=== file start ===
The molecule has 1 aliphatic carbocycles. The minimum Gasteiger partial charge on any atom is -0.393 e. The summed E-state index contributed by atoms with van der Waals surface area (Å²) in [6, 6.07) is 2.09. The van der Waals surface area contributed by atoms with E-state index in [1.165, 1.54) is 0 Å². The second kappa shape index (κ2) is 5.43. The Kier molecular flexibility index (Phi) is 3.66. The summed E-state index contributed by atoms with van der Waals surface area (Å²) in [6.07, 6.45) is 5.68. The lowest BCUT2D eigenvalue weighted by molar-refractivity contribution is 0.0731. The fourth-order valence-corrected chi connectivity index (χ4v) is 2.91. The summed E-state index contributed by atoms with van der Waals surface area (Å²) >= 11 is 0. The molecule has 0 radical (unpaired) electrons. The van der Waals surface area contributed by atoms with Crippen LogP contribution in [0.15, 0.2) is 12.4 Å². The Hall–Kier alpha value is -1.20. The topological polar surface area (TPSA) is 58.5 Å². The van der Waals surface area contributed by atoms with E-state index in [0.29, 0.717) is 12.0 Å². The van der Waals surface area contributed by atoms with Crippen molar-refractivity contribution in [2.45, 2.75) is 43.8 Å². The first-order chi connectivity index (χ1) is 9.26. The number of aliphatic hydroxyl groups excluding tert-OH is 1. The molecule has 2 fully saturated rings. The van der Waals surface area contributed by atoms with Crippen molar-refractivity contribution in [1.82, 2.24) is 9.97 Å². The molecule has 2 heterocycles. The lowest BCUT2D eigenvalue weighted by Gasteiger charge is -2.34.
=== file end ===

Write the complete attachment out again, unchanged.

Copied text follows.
The molecule has 1 aliphatic carbocycles. The minimum Gasteiger partial charge on any atom is -0.393 e. The summed E-state index contributed by atoms with van der Waals surface area (Å²) in [6, 6.07) is 2.09. The van der Waals surface area contributed by atoms with E-state index in [1.165, 1.54) is 0 Å². The second kappa shape index (κ2) is 5.43. The Kier molecular flexibility index (Phi) is 3.66. The summed E-state index contributed by atoms with van der Waals surface area (Å²) in [6.07, 6.45) is 5.68. The lowest BCUT2D eigenvalue weighted by molar-refractivity contribution is 0.0731. The fourth-order valence-corrected chi connectivity index (χ4v) is 2.91. The summed E-state index contributed by atoms with van der Waals surface area (Å²) >= 11 is 0. The molecule has 0 radical (unpaired) electrons. The van der Waals surface area contributed by atoms with Crippen LogP contribution in [0.15, 0.2) is 12.4 Å². The Hall–Kier alpha value is -1.20. The topological polar surface area (TPSA) is 58.5 Å². The van der Waals surface area contributed by atoms with E-state index in [0.29, 0.717) is 12.0 Å². The van der Waals surface area contributed by atoms with Crippen molar-refractivity contribution in [2.45, 2.75) is 43.8 Å². The first-order chi connectivity index (χ1) is 9.26. The number of aliphatic hydroxyl groups excluding tert-OH is 1. The molecule has 2 fully saturated rings. The van der Waals surface area contributed by atoms with Crippen molar-refractivity contribution in [1.82, 2.24) is 9.97 Å². The molecule has 2 heterocycles. The lowest BCUT2D eigenvalue weighted by Gasteiger charge is -2.34.